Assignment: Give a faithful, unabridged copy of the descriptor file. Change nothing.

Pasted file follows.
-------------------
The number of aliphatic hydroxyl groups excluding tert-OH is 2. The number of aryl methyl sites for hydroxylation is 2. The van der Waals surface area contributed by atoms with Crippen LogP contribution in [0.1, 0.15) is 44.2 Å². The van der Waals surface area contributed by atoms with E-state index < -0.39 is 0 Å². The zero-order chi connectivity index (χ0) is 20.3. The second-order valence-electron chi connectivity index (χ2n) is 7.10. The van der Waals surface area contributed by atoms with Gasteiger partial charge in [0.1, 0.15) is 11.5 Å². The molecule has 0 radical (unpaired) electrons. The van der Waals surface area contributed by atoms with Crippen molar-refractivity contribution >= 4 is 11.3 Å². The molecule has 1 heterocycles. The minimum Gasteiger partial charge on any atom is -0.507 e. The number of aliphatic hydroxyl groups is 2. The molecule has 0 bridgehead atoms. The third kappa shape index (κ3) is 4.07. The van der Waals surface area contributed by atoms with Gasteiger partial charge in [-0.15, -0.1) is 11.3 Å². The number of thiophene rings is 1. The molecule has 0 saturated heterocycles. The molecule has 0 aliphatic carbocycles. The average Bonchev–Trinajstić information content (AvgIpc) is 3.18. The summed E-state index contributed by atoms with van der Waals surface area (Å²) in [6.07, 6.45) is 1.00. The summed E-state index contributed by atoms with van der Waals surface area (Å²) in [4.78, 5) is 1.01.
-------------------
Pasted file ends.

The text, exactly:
The number of aliphatic hydroxyl groups excluding tert-OH is 2. The number of aryl methyl sites for hydroxylation is 2. The van der Waals surface area contributed by atoms with Crippen LogP contribution in [0.1, 0.15) is 44.2 Å². The van der Waals surface area contributed by atoms with E-state index < -0.39 is 0 Å². The zero-order chi connectivity index (χ0) is 20.3. The second-order valence-electron chi connectivity index (χ2n) is 7.10. The van der Waals surface area contributed by atoms with Gasteiger partial charge in [0.1, 0.15) is 11.5 Å². The molecule has 0 radical (unpaired) electrons. The van der Waals surface area contributed by atoms with Crippen molar-refractivity contribution >= 4 is 11.3 Å². The molecule has 1 heterocycles. The minimum Gasteiger partial charge on any atom is -0.507 e. The number of aliphatic hydroxyl groups is 2. The molecule has 0 bridgehead atoms. The third kappa shape index (κ3) is 4.07. The van der Waals surface area contributed by atoms with Gasteiger partial charge in [-0.15, -0.1) is 11.3 Å². The number of thiophene rings is 1. The molecule has 0 saturated heterocycles. The molecule has 0 aliphatic carbocycles. The average Bonchev–Trinajstić information content (AvgIpc) is 3.18. The summed E-state index contributed by atoms with van der Waals surface area (Å²) in [6.07, 6.45) is 1.00. The summed E-state index contributed by atoms with van der Waals surface area (Å²) in [4.78, 5) is 1.01.